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Boston Mayor Martin Walsh and Somerville Mayor Joseph Curtatone added their voices to a chorus urging the MBTA to walk back planned service cuts, arguing that the damage wrought will far outweigh the savings as the T grapples with a massive budget deficit created by declining ridership.
Both Walsh and Curtatone said Monday that T officials should rethink intentions to trim transit service and stay away from potential fare increases down the line. Cuts will disproportionately affect low-income and nonwhite riders, many of whom rely on transit to get to and from front-line jobs essential to the region's pandemic response, they said.
Walsh told the MBTA's oversight board it should focus instead on outside funding, suggesting that Boston and the T partner with other cities that feature major — and financially distressed — transit agencies to push for federal relief.
"Reducing service levels in the most transit dependent communities just as we are trying to get our businesses reopened and get our economy moving again will undermine our progress," Walsh said in pre-recorded testimony, adding that public transit is "critical" to the state's economic recovery.
The T's Fiscal and Management Control Board is preparing to decide in December on a major package of service cuts, potentially totaling as much as $255 million, to help close a fiscal year 2022 budget gap that could surpass half a billion dollars.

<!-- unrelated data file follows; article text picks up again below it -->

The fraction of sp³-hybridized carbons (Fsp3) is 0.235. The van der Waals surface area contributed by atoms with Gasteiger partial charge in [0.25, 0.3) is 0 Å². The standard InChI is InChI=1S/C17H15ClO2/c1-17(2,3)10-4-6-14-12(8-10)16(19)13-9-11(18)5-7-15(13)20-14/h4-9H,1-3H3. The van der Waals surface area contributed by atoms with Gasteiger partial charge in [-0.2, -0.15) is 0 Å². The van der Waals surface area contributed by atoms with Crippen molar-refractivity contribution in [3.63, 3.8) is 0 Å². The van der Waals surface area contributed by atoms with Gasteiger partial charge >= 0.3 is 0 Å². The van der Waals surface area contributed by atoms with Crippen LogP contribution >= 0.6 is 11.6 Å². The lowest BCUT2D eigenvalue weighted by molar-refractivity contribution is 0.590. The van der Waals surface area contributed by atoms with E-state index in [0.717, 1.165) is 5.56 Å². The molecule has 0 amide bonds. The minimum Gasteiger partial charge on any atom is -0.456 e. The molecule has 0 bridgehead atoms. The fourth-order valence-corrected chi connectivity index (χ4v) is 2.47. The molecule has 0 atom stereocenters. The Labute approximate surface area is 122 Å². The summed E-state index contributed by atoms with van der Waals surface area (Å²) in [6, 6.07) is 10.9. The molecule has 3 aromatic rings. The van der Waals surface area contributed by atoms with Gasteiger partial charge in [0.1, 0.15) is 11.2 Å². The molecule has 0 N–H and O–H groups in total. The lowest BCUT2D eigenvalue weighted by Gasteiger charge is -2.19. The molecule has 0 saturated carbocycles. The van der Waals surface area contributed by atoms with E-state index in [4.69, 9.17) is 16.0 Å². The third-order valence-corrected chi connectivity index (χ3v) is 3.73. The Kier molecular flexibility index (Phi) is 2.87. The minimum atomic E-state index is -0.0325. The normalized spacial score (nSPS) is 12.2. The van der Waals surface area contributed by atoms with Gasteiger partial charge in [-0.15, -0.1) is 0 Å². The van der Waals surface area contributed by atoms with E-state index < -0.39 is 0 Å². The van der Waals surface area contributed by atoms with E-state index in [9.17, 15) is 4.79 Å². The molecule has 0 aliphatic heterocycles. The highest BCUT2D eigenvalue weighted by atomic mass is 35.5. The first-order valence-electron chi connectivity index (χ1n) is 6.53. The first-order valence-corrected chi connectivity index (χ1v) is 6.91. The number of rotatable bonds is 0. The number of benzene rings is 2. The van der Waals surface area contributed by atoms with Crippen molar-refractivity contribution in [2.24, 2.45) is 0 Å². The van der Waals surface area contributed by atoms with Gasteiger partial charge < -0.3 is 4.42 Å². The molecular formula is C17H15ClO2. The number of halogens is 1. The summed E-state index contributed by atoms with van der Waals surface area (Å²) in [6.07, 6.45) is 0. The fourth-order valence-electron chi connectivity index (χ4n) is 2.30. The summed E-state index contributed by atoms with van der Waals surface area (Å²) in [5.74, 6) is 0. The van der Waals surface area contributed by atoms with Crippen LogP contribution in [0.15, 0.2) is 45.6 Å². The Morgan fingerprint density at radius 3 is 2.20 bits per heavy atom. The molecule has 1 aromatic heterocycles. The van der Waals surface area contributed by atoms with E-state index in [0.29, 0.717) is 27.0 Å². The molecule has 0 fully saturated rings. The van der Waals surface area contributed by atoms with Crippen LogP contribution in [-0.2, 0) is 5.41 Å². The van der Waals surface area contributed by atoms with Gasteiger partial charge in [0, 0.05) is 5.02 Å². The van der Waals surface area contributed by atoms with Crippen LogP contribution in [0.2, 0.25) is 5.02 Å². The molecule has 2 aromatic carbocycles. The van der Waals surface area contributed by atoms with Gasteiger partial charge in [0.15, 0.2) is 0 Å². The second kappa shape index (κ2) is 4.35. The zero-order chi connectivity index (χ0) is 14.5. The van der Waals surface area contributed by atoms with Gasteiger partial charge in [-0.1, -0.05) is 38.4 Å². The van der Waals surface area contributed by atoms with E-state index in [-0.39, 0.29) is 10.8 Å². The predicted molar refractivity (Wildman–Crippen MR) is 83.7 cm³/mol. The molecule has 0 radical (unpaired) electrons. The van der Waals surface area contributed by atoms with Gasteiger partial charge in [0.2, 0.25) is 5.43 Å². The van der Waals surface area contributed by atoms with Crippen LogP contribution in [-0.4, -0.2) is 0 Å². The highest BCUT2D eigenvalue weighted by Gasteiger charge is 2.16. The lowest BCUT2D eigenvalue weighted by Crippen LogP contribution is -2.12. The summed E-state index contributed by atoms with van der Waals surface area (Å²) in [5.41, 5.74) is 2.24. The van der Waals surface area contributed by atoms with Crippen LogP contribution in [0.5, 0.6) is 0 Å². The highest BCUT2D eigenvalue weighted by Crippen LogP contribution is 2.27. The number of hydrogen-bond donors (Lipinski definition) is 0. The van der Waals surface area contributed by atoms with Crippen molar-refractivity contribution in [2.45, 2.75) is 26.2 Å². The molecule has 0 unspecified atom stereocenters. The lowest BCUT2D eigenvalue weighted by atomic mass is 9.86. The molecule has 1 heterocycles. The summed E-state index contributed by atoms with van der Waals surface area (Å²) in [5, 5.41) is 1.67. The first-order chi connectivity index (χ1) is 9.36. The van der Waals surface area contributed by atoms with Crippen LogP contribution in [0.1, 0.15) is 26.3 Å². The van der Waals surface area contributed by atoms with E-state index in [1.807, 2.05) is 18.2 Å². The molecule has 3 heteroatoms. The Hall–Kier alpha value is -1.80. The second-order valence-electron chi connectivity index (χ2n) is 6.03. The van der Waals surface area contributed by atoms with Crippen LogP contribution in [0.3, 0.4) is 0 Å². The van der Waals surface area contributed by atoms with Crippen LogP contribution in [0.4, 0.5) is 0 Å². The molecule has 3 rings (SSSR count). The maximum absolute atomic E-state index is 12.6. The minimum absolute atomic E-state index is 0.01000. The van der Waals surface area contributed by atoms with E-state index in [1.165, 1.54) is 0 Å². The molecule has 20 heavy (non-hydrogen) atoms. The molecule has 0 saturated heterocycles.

Ridership across the system — and, with it, fare revenue — has cratered during the pandemic, standing at only about 25% of prior averages on the subway and 40% on buses in late September.
The potential cuts, Curtatone warned, could "squander" the progress Massachusetts has made in getting the virus under control and recovering from a national recession.
"Essential services eliminated in 2021 will be harder to restore in 2022 than many stakeholders realize, and I'm worried that austerity budgeting at the T will divide us at a moment that requires unity," he said.
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